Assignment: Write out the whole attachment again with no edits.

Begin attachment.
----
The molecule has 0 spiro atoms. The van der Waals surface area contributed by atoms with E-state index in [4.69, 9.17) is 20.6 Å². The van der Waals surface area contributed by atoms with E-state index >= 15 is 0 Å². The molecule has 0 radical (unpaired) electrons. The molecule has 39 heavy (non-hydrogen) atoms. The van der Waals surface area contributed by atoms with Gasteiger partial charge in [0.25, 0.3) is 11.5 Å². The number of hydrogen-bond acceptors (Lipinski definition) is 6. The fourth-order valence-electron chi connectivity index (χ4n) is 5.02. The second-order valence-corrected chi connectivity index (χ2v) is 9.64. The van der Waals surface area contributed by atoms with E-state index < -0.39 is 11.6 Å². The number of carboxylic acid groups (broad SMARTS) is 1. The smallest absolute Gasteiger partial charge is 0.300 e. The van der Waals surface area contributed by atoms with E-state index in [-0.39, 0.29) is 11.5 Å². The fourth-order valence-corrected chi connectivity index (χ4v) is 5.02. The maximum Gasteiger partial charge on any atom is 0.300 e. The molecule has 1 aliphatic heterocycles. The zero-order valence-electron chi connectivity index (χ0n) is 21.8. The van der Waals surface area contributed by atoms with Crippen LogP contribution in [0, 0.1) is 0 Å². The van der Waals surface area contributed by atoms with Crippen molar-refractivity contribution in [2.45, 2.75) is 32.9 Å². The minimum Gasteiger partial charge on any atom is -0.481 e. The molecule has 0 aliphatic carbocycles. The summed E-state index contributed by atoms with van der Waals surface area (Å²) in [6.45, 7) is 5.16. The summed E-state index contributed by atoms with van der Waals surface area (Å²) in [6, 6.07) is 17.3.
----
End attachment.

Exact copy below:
The molecule has 0 spiro atoms. The van der Waals surface area contributed by atoms with E-state index in [4.69, 9.17) is 20.6 Å². The van der Waals surface area contributed by atoms with E-state index >= 15 is 0 Å². The molecule has 0 radical (unpaired) electrons. The molecule has 39 heavy (non-hydrogen) atoms. The van der Waals surface area contributed by atoms with Gasteiger partial charge in [0.25, 0.3) is 11.5 Å². The number of hydrogen-bond acceptors (Lipinski definition) is 6. The fourth-order valence-electron chi connectivity index (χ4n) is 5.02. The second-order valence-corrected chi connectivity index (χ2v) is 9.64. The van der Waals surface area contributed by atoms with E-state index < -0.39 is 11.6 Å². The number of carboxylic acid groups (broad SMARTS) is 1. The smallest absolute Gasteiger partial charge is 0.300 e. The van der Waals surface area contributed by atoms with E-state index in [-0.39, 0.29) is 11.5 Å². The fourth-order valence-corrected chi connectivity index (χ4v) is 5.02. The maximum Gasteiger partial charge on any atom is 0.300 e. The molecule has 1 aliphatic heterocycles. The zero-order valence-electron chi connectivity index (χ0n) is 21.8. The van der Waals surface area contributed by atoms with Crippen LogP contribution in [0, 0.1) is 0 Å². The van der Waals surface area contributed by atoms with Crippen molar-refractivity contribution in [2.45, 2.75) is 32.9 Å². The minimum Gasteiger partial charge on any atom is -0.481 e. The molecule has 0 aliphatic carbocycles. The summed E-state index contributed by atoms with van der Waals surface area (Å²) in [6.45, 7) is 5.16. The summed E-state index contributed by atoms with van der Waals surface area (Å²) in [6, 6.07) is 17.3.